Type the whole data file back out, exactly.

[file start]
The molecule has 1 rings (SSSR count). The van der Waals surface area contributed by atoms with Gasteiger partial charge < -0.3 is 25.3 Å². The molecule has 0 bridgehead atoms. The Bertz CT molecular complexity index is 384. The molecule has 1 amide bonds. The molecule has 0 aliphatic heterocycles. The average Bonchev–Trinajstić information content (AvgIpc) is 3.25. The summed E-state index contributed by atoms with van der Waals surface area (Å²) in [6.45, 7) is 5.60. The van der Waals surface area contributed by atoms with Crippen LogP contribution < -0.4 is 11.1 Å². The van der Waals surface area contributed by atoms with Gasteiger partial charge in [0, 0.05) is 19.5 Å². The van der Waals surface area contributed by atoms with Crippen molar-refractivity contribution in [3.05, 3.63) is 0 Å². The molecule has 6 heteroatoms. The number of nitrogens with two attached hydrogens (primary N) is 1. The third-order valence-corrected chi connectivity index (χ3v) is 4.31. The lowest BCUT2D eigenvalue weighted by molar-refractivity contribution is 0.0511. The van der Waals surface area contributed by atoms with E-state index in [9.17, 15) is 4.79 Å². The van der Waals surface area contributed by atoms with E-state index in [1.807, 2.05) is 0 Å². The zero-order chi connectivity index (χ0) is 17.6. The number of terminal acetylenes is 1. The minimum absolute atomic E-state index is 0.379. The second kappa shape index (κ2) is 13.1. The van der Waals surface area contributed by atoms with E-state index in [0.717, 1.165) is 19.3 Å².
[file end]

The molecule has 1 rings (SSSR count). The van der Waals surface area contributed by atoms with Gasteiger partial charge < -0.3 is 25.3 Å². The molecule has 0 bridgehead atoms. The Bertz CT molecular complexity index is 384. The molecule has 1 amide bonds. The molecule has 0 aliphatic heterocycles. The average Bonchev–Trinajstić information content (AvgIpc) is 3.25. The summed E-state index contributed by atoms with van der Waals surface area (Å²) in [6.45, 7) is 5.60. The van der Waals surface area contributed by atoms with Crippen LogP contribution < -0.4 is 11.1 Å². The van der Waals surface area contributed by atoms with Gasteiger partial charge in [0, 0.05) is 19.5 Å². The van der Waals surface area contributed by atoms with Crippen molar-refractivity contribution in [3.05, 3.63) is 0 Å². The molecule has 6 heteroatoms. The number of nitrogens with two attached hydrogens (primary N) is 1. The third-order valence-corrected chi connectivity index (χ3v) is 4.31. The lowest BCUT2D eigenvalue weighted by molar-refractivity contribution is 0.0511. The van der Waals surface area contributed by atoms with E-state index in [9.17, 15) is 4.79 Å². The van der Waals surface area contributed by atoms with E-state index in [1.807, 2.05) is 0 Å². The zero-order chi connectivity index (χ0) is 17.6. The number of terminal acetylenes is 1. The minimum absolute atomic E-state index is 0.379. The second kappa shape index (κ2) is 13.1. The van der Waals surface area contributed by atoms with E-state index in [0.717, 1.165) is 19.3 Å².